By 2nd Lt. Rachel Dyal, Madigan Army Medical CenterMarch 5, 2019
MADIGAN ARMY MEDICAL CENTER, Joint Base Lewis-McChord, Wash. -- Heart disease is the leading cause of death in the United States. Often, people think heart disease affects men more often than it affects women. This is not true. Heart disease affects men and women equally.
The buildup of plaque in blood vessels is the source of most health concerns related to heart disease. The extra plaque can cause the blood vessels to harden making it difficult for the heart to pump blood; the plaque can then break off and clog a smaller part of the blood vessel. This causes a heart attack or stroke.
The three major risk factors of heart disease are high blood pressure, high cholesterol and smoking.
About half of the people in the U.S. have at least one risk factor of heart health. The Centers for Disease Control and Prevention report the age of developing risk factors for heart disease is younger than it used to be.
Lifestyle changes can affect the risk factors mentioned above and improve your heart health. A heart healthy eating pattern includes more fruits and vegetables, whole grains, low-fat proteins, and less unhealthy fats and sodium. Matching the amount of food you eat to the amount of food your body needs is a major way to enhance your heart health.
Finding the balance between healthy and unhealthy fat can be challenging. Eating less saturated fat and trans-fats, such as those found in fried foods and red meats, is an important shift to make to improve heart health. Including more unsaturated fats and omega-3 fats in your diet, such as those found in fatty fish like salmon and olive oil, is key.
The chief of Outpatient Nutrition at Madigan, 1st Lt. Vladi Ivanova, has a few tips to help heart health.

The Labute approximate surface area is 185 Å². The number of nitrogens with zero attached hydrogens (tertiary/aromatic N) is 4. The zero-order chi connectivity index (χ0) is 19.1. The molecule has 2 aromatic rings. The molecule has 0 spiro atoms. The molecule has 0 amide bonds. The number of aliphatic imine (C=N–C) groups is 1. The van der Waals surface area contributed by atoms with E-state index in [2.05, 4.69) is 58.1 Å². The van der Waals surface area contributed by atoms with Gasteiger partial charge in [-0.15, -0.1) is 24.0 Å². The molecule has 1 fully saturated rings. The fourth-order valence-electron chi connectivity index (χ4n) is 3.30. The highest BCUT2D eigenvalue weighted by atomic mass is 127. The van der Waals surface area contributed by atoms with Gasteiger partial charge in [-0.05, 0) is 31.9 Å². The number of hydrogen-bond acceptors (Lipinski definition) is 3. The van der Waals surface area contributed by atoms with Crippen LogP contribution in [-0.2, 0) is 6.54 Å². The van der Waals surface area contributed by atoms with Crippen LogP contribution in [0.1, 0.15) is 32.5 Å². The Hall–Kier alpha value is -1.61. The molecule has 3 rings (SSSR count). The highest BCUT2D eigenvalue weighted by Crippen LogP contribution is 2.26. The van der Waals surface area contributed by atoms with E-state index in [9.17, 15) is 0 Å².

"I believe that enjoying a varied diet is the easiest way to promote heart health. Think about eating fish a few times per week, enjoying multiple fruits and vegetables that are different in flavors and colors, sprinkling nuts and seeds to meals and using olive and safflower oils instead of butter or coconut oil," she said.
She also said simple changes, such as those listed, are effective and can lead to long-term heart health and lifestyle modification.
Ivanova also expressed how difficult it is to change the way you view food if you enjoy your current eating habits. She encouraged small changes that can have lasting benefits on your heart health.
"Remember to experiment with other herbs and spices besides salt and if completely removing your butter is too challenging, maybe consider reducing your use by half and substituting it for heart healthy oils like safflower or olive oils," Ivanova said.
These lifestyle changes can reduce the buildup of plaque in your blood vessels. Remember, small long-term changes that you can sustain are better than drastic short-term changes.